The Sydney Cricket Ground is one of the world's great cricketing ground and provides a spectacular environment for spectators. Apart from Cricket it is used for Test, Twenty20, One Day International, Association football, Rugby League, Australian football and Rugby Union.
In 1811, Lachlan Macquarie, the Governor of New South Wales, established the second Sydney Common, about 2,400m wide and extending south from South Head Road to where Randwick Racecourse is today.
It has sitting capacity of 44,000. It is owned and operated by the Sydney Cricket Ground Trust, is an organisation that operates several sporting facilities in Sydney, Australia.
Traditionally one of the most spin-friendly international cricket grounds in Australia is Sydney Cricket Ground, because the soil and foundation of the pitch and playing surface is primarily 'Bulli soil' from Bulli, New South Wales.
The Garrison Club defeated the Royal Victoria Club in 1854, the first recorded cricket match to be played at what was then the Garrison Ground. Although games were played at the domain, the Garrison Ground was used for practice by the NSW cricket team in 1860 and by the Victorian team in 1861 the before inter-colonial matches in those years.
In 1803, Cricket was first played in Australia in Sydney's Hyde Park. However, up until the appointment of trustees to look after the SCG in the late 1870s, several different grounds had been used. The Domain was first used for inter-colonial games and then the Albert Ground in Redfern but in time both became unavailable, the Domain because of its poor condition and because it could not be fenced it closed in the late 1870s.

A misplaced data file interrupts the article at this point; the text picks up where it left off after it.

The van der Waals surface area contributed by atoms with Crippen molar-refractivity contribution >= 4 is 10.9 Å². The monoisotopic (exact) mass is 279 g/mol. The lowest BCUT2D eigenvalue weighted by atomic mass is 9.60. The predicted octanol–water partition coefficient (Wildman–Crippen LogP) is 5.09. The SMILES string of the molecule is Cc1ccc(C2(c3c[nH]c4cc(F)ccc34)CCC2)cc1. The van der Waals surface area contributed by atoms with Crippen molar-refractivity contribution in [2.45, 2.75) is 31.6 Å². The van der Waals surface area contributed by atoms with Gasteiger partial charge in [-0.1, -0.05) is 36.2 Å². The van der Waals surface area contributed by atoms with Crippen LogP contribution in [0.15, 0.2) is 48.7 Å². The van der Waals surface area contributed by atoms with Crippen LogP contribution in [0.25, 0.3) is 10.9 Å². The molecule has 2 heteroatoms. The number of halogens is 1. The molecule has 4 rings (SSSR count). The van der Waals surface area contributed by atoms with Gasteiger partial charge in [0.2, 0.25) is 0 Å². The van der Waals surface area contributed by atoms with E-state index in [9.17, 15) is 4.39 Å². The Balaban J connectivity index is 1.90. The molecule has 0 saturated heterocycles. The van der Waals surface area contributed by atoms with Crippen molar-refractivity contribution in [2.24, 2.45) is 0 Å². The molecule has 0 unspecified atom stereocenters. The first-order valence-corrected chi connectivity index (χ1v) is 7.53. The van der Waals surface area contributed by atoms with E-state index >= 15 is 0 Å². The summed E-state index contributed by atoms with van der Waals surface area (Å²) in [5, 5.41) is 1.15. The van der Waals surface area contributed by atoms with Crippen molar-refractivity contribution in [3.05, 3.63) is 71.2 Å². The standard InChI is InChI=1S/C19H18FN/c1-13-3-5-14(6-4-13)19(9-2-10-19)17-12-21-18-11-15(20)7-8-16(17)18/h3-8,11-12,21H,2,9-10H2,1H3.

This cricket ground(SCG) is the traditional ground for hosting New Year tests, as well as the traditional final match of the Australian Ashes Series. Since 2008, the New Year Test has also been names the Pink Test, organised by Glenn McGrath and the McGrath Foundation – named for his late wife, to raise breast cancer awareness, and on the third day, even if the day's play is rained out, is named Pink Day, or Jane McGrath Day in her honour.
The SCG was the scene of tragedy on 25 November 2014, when a bouncer from Sean Abbott struck Philips Hughes’s neck, knocking him unconscious. Hughes later died as a result of a subarachnoid haemorrhage on 27 November, having never regained consciousness.
It is the venue where David Warner scored three consecutive centuries in Tests (2015–17) since 2015.
Australia won the first ODI against India at the Sydney Cricket Ground by 34 runs, to record their 1,000th win in international cricket on 12 January 2019.
Sydney Cricket Ground and Allianz Stadium, this central sports precinct includes a sports museum, member fitness centre and club facilities.
Almost 100 sport and concert events attract more than 1.5 million visitors each year. The SCG is undoubtedly a force in terms of entertainment, at the forefront of technology and operational expertise.
But it’s architecturally innovative too. Each space built between 1888 and 2017 has a unique layout design that’s beautiful, effective, and modern.
Sir Don Bradman did plenty of damage here, and the ground was where he recorded his highest first-class score of 452 not out. Former Australia skipper Ricky Ponting holds the record for most triple-figure. The spinning wizard Shane Warne started his career at SCG.